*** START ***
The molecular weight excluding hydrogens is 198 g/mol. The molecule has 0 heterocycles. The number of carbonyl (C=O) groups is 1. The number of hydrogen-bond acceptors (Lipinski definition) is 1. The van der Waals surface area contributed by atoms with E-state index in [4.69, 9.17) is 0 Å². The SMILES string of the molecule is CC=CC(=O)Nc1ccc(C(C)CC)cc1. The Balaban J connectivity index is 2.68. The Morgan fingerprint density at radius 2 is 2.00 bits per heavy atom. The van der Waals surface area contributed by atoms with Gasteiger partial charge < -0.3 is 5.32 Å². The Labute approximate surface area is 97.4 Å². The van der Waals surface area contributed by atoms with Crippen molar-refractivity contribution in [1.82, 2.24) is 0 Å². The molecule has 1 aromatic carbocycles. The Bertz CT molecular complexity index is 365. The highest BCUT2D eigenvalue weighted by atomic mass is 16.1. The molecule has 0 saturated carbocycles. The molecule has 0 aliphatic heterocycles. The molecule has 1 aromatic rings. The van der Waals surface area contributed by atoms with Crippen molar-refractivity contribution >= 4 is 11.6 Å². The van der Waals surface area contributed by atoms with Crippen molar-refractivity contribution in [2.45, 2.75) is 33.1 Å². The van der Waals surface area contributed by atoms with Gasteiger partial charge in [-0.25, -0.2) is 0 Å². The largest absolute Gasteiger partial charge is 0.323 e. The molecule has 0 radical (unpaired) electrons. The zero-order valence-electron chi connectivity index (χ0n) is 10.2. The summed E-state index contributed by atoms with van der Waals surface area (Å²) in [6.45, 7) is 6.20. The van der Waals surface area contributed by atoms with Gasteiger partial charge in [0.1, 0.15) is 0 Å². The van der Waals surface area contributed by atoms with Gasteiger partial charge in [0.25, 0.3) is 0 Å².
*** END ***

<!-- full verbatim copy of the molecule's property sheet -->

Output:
The molecular weight excluding hydrogens is 198 g/mol. The molecule has 0 heterocycles. The number of carbonyl (C=O) groups is 1. The number of hydrogen-bond acceptors (Lipinski definition) is 1. The van der Waals surface area contributed by atoms with E-state index in [4.69, 9.17) is 0 Å². The SMILES string of the molecule is CC=CC(=O)Nc1ccc(C(C)CC)cc1. The Balaban J connectivity index is 2.68. The Morgan fingerprint density at radius 2 is 2.00 bits per heavy atom. The van der Waals surface area contributed by atoms with Gasteiger partial charge < -0.3 is 5.32 Å². The Labute approximate surface area is 97.4 Å². The van der Waals surface area contributed by atoms with Crippen molar-refractivity contribution in [1.82, 2.24) is 0 Å². The molecule has 1 aromatic carbocycles. The Bertz CT molecular complexity index is 365. The highest BCUT2D eigenvalue weighted by atomic mass is 16.1. The molecule has 0 saturated carbocycles. The molecule has 0 aliphatic heterocycles. The molecule has 1 aromatic rings. The van der Waals surface area contributed by atoms with Crippen molar-refractivity contribution >= 4 is 11.6 Å². The van der Waals surface area contributed by atoms with Crippen molar-refractivity contribution in [2.45, 2.75) is 33.1 Å². The van der Waals surface area contributed by atoms with Gasteiger partial charge in [-0.25, -0.2) is 0 Å². The largest absolute Gasteiger partial charge is 0.323 e. The molecule has 0 radical (unpaired) electrons. The zero-order valence-electron chi connectivity index (χ0n) is 10.2. The summed E-state index contributed by atoms with van der Waals surface area (Å²) in [6.45, 7) is 6.20. The van der Waals surface area contributed by atoms with Gasteiger partial charge in [0.1, 0.15) is 0 Å². The van der Waals surface area contributed by atoms with Gasteiger partial charge in [0.25, 0.3) is 0 Å².